I spent a week in late January travelling across the South Okanagan-West Kootenay, listening to mayors, regional officials, economic development officers and other concerned citizens. It gave me an opportunity to find out what the top priorities are for communities as we start this New Year.
This week one issue dominated the conversation—housing, housing, housing.
Employment agencies tell me that people are looking for work and businesses are looking for workers, but too often workers can’t find affordable housing and so move on to look elsewhere. This region has one of the worst ratios of the cost of housing to average income in the world. Half of renters are paying more than a third of their income for housing. And with average house prices in the south Okanagan ranging around $475,000 or more, young families can’t even dream of buying their own home. The federal government abandoned the housing issue 25 years ago and now needs to create a half million units of non-market housing to catch up—and that work must begin now.
On a trip through the eastern parts of the riding I stopped off in Grand Forks to discuss flood recovery. The local flood recovery team has been working hard to get significant funding from the federal Disaster Mitigation and Adaptation Fund, and I’ve been putting pressure on the ministers to make sure they fully understand the seriousness of the problem.
The following day I met successively with the mayors for Trail, Montrose and Fruitvale, and while each had their own detailed priorities, these essentially came down to more funding support for wastewater treatment projects, and more housing. In Fruitvale the town has purchased an old school and plans to redevelop the property for housing, but they need at least a million dollars just to demolish the school, and that level of funding is hard to raise in a small town.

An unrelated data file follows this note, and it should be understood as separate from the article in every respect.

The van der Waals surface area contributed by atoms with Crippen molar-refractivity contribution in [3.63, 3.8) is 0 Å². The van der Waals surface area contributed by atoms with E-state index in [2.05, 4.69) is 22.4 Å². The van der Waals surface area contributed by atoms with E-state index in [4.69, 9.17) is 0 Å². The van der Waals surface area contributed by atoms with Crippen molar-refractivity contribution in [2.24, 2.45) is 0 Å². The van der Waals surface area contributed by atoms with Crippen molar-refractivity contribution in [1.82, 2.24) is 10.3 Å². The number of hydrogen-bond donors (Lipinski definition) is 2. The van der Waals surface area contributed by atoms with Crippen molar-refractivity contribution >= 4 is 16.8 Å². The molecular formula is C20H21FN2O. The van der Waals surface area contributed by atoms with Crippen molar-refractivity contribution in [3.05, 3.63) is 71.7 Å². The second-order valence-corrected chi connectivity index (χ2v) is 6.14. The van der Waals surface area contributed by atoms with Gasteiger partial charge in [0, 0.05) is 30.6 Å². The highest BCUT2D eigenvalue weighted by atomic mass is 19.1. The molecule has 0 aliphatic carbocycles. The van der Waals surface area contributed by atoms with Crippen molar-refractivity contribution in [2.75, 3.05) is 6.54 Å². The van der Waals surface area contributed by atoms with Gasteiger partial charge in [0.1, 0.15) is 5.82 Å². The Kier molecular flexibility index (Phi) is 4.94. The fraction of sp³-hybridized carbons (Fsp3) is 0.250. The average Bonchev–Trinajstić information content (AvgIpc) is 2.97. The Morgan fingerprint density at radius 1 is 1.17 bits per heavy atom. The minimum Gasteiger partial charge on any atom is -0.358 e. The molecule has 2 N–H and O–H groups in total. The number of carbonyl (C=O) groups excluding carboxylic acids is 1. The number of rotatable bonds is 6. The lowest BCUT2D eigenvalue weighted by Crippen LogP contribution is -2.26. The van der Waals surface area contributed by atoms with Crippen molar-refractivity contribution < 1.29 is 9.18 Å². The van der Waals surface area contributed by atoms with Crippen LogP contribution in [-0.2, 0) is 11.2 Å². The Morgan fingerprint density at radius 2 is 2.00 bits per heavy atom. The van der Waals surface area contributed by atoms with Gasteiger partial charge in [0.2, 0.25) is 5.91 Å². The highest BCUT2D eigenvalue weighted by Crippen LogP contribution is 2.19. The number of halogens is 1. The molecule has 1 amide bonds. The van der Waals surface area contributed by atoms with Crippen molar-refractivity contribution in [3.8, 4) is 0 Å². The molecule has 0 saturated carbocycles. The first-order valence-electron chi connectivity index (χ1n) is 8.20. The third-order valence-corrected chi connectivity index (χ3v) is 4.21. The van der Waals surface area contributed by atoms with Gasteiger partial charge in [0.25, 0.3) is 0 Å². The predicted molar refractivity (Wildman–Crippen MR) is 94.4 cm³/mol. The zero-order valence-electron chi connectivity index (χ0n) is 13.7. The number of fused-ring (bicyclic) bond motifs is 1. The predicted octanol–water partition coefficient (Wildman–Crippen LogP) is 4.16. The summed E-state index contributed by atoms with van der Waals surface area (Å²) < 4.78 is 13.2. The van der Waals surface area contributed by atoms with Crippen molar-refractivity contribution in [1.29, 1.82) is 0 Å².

Housing, specifically seniors housing, is also a concern in the village of Montrose, but their main priority is getting full access to broadband internet services so that young families can move there and work from home. Broadband is a big issue in rural areas across the country, and I’ve already talked to the new Minister of Rural Economic Development about this concern in my riding and about Montrose specifically.
I met with the new mayor of Castlegar as well, and his priority is the same as the previous mayor—improving the air service into the Castlegar airport. The next step in this long saga is convincing Air Canada to replace their old Dash 8 fleet with newer Q400 planes so that modern Required Navigation Performance can be used to significantly increase the rate at which planes can land, especially in the winter. I met with Air Canada about this just before Christmas and was happy to hear that Castlegar is following this up with meetings of their own.
In Trail I had a good conversation with some members of the local RCMP detachment, discussing understaffing issues that face communities across the country. Legislation has created a collective bargaining process that could address these issues, but implementation has been very slow.
Other conversations with citizens, unions and businesses involved forestry, agriculture, immigration, cycling infrastructure and economic development. My meeting with a local helicopter company and emergency communications entrepreneur has already generated a further meeting with a federal minister to showcase their ideas for better disaster management in Canada.
I also managed to fit in some very enjoyable evening events that week, including the student production of the play “Argonautika” at Mount Sentinel Secondary in South Slocan and the Soundstage production of “Newsies” in Penticton. There is so much talent hidden in this region and its always a pleasure to see it on full display!